I’ve often remarked that God’s sovereignty over all things is only a comforting doctrine when it is combined with the reminder of how good He is. I have felt this in a particularly strong way in the last week. My fears and anxieties about something going wrong with my baby girl – perhaps even fatally – while I fail to prevent it from occurring have at times been acute. Belief merely in God’s sovereignty in those times is of little comfort – as I can easily imagine scenarios where God permits horrendous things to happen to my family, for reasons and designs known only to Him. It’s God’s goodness and trustworthiness that I’m tempted to doubt in those dark hours – the very divine attributes Satan cast doubt on in the Garden as part of his plot to destroy the relationship between God and humanity.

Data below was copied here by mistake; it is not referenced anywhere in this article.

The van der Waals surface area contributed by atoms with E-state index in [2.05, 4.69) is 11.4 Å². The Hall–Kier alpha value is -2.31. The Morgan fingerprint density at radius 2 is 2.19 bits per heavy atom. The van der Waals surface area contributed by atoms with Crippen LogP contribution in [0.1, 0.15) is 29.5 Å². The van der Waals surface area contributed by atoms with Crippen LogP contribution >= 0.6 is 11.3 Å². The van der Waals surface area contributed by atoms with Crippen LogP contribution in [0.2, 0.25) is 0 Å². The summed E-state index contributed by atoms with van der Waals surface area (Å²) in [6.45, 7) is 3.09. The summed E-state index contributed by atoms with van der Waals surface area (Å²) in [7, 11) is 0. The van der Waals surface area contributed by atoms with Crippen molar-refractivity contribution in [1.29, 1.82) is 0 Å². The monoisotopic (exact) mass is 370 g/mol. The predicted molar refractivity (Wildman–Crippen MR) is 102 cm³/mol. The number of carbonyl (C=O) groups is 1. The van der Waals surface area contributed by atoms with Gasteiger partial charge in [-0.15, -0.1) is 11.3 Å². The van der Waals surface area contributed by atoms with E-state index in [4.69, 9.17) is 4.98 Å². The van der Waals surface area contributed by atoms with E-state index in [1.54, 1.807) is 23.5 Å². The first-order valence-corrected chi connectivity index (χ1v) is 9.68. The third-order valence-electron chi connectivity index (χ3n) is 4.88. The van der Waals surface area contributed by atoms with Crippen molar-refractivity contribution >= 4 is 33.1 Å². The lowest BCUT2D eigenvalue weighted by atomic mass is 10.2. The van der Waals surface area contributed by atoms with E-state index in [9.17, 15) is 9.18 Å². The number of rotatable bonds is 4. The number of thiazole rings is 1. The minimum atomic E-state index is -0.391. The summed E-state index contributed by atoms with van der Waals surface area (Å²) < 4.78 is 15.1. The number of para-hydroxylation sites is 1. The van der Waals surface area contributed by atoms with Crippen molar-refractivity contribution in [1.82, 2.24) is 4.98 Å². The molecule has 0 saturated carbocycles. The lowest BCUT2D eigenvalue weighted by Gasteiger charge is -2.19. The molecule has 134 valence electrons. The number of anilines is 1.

So while I struggled with horrible fears in the delivery room, I found myself needing to repeatedly confess the classic refrain of the Old Testament. I give thanks to You Yahweh, for You are Good and Your steadfast love endures forever. In the time of fear and trial, I can hold onto the truth that my Heavenly Father always works good towards me because He is good and because His steadfast love extends to me constantly. He will take better care of me and my family than I ever can.
I’ve been able to ponder child-like faith in a new way
And said, “Truly, I say to you, unless you turn and become like children, you will never enter the kingdom of heaven. Whoever humbles himself like this child is the greatest in the kingdom of heaven. (Matt 18:3, ESV)
Like newborn infants, long for the pure spiritual milk, that by it you may grow up into salvation—if indeed you have tasted that the Lord is good. (1 Pet 2:2-3, ESV)